10:00 - 10:30 | Coffee Break (TCPL Foyer) |

10:30 - 11:15 |
Nathan Broaddus: Level structures and images of the Steinberg module for surfaces with marked points ↓ The moduli space $\mathcal{M}$ of complex curves of fixed topology is an
orbifold classifying space for surface bundles. As such the cohomology
rings of $\mathcal{M}$ and its various orbifold covers give characteristic classes
for surface bundles. I will discuss the Steinberg module which is
central to the duality present in these cohomology rings. I will then
explain current joint work with T. Brendle and A. Putman on surfaces
with marked points which expands on results of N. Fullarton and A.
Putman for surfaces without marked points. We show that certain
finite-sheeted orbifold covers $\mathcal{M}[l]$ of $\mathcal{M}$ have large nontrivial
$Q$-cohomology in their cohomological dimension. (Online) |

11:30 - 13:00 | Lunch (Vistas Dining Room) |

13:00 - 13:45 |
Frank Calegari: The stable cohomology of $\mathrm{SL}(\mathbb{F}_p)$ ↓ Let $p$ be a prime. One can make sense of various “compatible” algebraic representations of $\mathrm{SL}_N(\mathbb{F}_p)$ as $p$ is fixed and as $N$ varies (for example, the standard representation, or the adjoint representation, or the trivial representation). It turns out that the cohomology groups of these representations are stable as $N$ gets large. So what are they? We discuss a conjectural answer to this. We also discuss how this relates to a conjectural computation of $H^i(\mathrm{SL}_N(\mathbb{F}_p),\mathbb{F}_p)$ for $i$ fixed and $N$ going off to infinity which should be true for “almost all $p$”. (Online) |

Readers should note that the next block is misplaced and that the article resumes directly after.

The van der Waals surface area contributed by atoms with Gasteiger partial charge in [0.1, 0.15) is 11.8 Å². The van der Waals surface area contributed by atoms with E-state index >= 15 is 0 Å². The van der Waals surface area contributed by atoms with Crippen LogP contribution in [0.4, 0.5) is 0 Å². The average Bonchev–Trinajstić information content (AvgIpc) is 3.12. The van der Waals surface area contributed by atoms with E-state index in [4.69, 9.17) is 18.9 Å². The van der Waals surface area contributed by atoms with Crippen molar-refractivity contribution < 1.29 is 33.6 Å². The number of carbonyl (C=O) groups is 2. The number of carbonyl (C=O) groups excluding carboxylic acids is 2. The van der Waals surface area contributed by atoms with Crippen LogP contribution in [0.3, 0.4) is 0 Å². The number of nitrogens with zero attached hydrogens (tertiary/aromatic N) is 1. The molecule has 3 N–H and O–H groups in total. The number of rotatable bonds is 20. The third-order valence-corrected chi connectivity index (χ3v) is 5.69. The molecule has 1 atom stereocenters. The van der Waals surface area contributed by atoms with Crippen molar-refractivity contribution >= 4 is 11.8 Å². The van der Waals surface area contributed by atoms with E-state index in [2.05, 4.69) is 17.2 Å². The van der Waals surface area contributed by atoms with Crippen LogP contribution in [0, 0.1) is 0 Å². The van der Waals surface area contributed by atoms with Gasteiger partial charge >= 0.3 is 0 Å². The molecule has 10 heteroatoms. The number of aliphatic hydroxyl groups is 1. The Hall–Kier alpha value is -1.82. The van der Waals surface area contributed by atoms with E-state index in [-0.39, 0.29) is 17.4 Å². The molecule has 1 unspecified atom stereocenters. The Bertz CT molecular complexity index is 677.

14:00 - 14:30 | Coffee Break (TCPL Foyer) |

14:30 - 15:15 |
Dan Yasaki: Cohomology of Congruence Subgroups, Steinberg Modules, and Real Quadratic Fields ↓ Given a real quadratic field, there is a naturally defined Hecke-stable subspace of the cohomology of a congruence subgroup of $\mathrm{SL}_3(\mathbb{Z})$. We investigate this subspace and make conjectures about its dependence on the real quadratic field and the relationship to boundary cohomology. This is joint work with Avner Ash. (TCPL 201) |

17:30 - 19:30 | Dinner (Vistas Dining Room) |

Wednesday, October 13 | |
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07:00 - 08:00 | Breakfast (Vistas Dining Room) |

08:00 - 08:45 |
Melody Chan: The top-weight rational cohomology of $\mathcal{A}_g$ ↓ In joint work with Madeline Brandt, Juliette Bruce, Margarida Melo,
Gwyneth Moreland, and Corey Wolfe, we recently identified new
top-weight rational cohomology classes for moduli spaces $\mathcal{A}_g$ of
abelian varieties, by using computations of Voronoi complexes for
$\mathrm{GL}(g,\mathbb{Z})$ of Elbaz-Vincent--Gangl--Soulé. In this talk, I will try to
explain these results from the beginning, surveying some of the main
techniques and ingredients. (Online) |

09:00 - 09:45 |
Paul Gunnells: Modular symbols over function fields ↓ Modular symbols, due to Birch and Manin, provide a very
concrete way to compute with classical holomorphic modular forms.
Later modular symbols were extended to $\mathrm{GL}(n)$ by Ash and Rudolph, and
since then such symbols and variations have played a central role in